Markets, Growth and Social Opportunity

Since 1991, there has been an acceleration of economic growth accompanied by a widening of the range of consumer goods produced, together with improvement in the quality of services available. Furthermore, the economy has passed through the longest period since 1947 without facing balance-of-payments stress. However, not all sectors of the economy have shown the same dynamism, with the performance of agriculture actually becoming a cause for concern. The unequal distribution of social opportunity has meant that this shortcoming has left a significant section of the population in a low-income trap. What underlies this outcome is examined and what is needed to correct the imbalance is proposed.

Economic Liberalisation in India

Even if adjustment and reform in 1991 were driven by economic compulsions, it was the political process that made these possible. However, liberalisation was shaped largely by the economic problems of the government rather than by the economic priorities of the people or by long-term development objectives. Thus, there were limitations in conception and design which have been subsequently validated by experience. Jobless growth, persistent poverty and rising inequality have mounted as problems since economic liberalisation began. And, 25 years later, four quiet crises confront the economy, in agriculture, infrastructure, industrialisation and education as constraints on the country’s future prospects. These problems must be resolved if economic growth has to be sustained and transformed into meaningful development. In this quest, India needs a developmental state for its market economy to improve the living conditions of her people.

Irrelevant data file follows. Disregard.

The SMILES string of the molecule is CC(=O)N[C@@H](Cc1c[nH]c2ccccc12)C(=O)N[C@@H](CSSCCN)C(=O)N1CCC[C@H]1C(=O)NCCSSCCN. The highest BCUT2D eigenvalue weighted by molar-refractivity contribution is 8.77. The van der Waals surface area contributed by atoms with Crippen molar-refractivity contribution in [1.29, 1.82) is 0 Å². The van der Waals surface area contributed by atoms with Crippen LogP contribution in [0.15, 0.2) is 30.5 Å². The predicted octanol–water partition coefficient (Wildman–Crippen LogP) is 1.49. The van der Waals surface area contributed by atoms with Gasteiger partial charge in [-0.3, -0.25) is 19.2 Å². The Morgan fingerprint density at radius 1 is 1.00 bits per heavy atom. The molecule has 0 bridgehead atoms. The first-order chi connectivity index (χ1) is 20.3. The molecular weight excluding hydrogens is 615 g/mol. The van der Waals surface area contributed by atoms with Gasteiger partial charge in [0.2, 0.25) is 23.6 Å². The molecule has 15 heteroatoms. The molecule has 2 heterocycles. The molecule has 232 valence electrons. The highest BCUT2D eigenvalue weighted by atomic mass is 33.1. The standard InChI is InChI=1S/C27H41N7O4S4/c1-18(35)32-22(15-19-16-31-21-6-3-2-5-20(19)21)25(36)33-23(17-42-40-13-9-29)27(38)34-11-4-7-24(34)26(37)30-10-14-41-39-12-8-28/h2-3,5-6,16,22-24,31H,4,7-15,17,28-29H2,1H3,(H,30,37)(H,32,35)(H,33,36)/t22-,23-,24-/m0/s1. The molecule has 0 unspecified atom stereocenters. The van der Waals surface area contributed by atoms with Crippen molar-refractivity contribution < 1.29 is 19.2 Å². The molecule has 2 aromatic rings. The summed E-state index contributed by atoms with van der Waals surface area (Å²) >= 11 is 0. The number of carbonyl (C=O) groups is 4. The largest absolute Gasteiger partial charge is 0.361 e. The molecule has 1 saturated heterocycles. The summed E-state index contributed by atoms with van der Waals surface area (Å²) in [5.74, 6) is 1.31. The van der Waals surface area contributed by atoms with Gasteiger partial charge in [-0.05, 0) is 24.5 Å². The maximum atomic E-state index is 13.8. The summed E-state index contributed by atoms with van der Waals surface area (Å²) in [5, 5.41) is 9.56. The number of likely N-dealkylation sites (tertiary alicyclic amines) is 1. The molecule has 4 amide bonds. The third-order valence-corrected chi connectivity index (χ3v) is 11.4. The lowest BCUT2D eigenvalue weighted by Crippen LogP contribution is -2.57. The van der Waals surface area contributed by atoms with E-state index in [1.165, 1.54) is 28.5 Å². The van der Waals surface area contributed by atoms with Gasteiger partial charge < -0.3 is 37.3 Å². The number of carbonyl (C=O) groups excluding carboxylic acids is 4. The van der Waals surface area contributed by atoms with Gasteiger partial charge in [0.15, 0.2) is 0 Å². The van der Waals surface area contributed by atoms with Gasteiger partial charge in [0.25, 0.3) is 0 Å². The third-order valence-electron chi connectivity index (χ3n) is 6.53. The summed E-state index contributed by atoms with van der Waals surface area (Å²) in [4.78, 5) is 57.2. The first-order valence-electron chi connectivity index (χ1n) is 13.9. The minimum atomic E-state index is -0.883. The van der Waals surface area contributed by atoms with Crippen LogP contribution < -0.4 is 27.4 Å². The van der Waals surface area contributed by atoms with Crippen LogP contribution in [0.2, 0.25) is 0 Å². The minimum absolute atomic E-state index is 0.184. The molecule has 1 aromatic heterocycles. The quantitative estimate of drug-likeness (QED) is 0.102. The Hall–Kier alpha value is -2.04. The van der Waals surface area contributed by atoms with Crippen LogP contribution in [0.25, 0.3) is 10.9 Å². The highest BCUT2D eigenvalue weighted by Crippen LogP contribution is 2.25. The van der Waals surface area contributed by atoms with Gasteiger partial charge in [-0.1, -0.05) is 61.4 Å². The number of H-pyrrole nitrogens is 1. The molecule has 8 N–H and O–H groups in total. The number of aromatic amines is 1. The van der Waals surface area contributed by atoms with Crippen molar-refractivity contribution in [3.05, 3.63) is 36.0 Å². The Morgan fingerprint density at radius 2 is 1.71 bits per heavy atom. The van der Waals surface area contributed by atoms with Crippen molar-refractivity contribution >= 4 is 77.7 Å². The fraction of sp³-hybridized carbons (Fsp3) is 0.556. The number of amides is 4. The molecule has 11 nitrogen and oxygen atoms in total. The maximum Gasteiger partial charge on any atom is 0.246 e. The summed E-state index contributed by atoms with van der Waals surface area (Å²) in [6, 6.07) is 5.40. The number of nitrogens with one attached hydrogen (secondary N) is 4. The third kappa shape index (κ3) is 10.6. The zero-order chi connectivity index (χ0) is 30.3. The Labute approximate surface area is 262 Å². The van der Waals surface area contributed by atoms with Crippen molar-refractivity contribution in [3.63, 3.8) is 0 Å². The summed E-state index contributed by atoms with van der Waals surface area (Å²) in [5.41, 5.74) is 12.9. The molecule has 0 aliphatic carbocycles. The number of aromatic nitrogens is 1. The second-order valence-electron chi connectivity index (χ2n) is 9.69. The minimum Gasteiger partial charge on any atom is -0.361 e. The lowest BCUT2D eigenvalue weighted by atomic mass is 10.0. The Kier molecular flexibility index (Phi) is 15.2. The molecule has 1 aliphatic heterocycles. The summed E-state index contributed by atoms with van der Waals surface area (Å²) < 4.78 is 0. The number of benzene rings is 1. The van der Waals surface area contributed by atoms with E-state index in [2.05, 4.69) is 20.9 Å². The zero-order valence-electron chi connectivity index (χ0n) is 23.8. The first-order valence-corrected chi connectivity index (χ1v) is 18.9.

‘Fiscal Federalism’ in India since 1991

The “reforms” in 1991 laid out a new trajectory in which federalism was dichotomised into two parts—political and fiscal. The fiscal was privileged and used to undermine the political. Fiscal federalism in India since 1991 rests on the contradictions generated by the theoretical infirmities of the sound finance paradigm along with a concerted undermining of federal provisions. This political drive is in keeping with the agenda since 1991, eroding the relative autonomy of the state to turn it into a facilitator of a macroeconomic expansion process in which the wage–surplus distribution becomes more and more favourable to capital.

The Demand for Division of Uttar Pradesh and Its Implications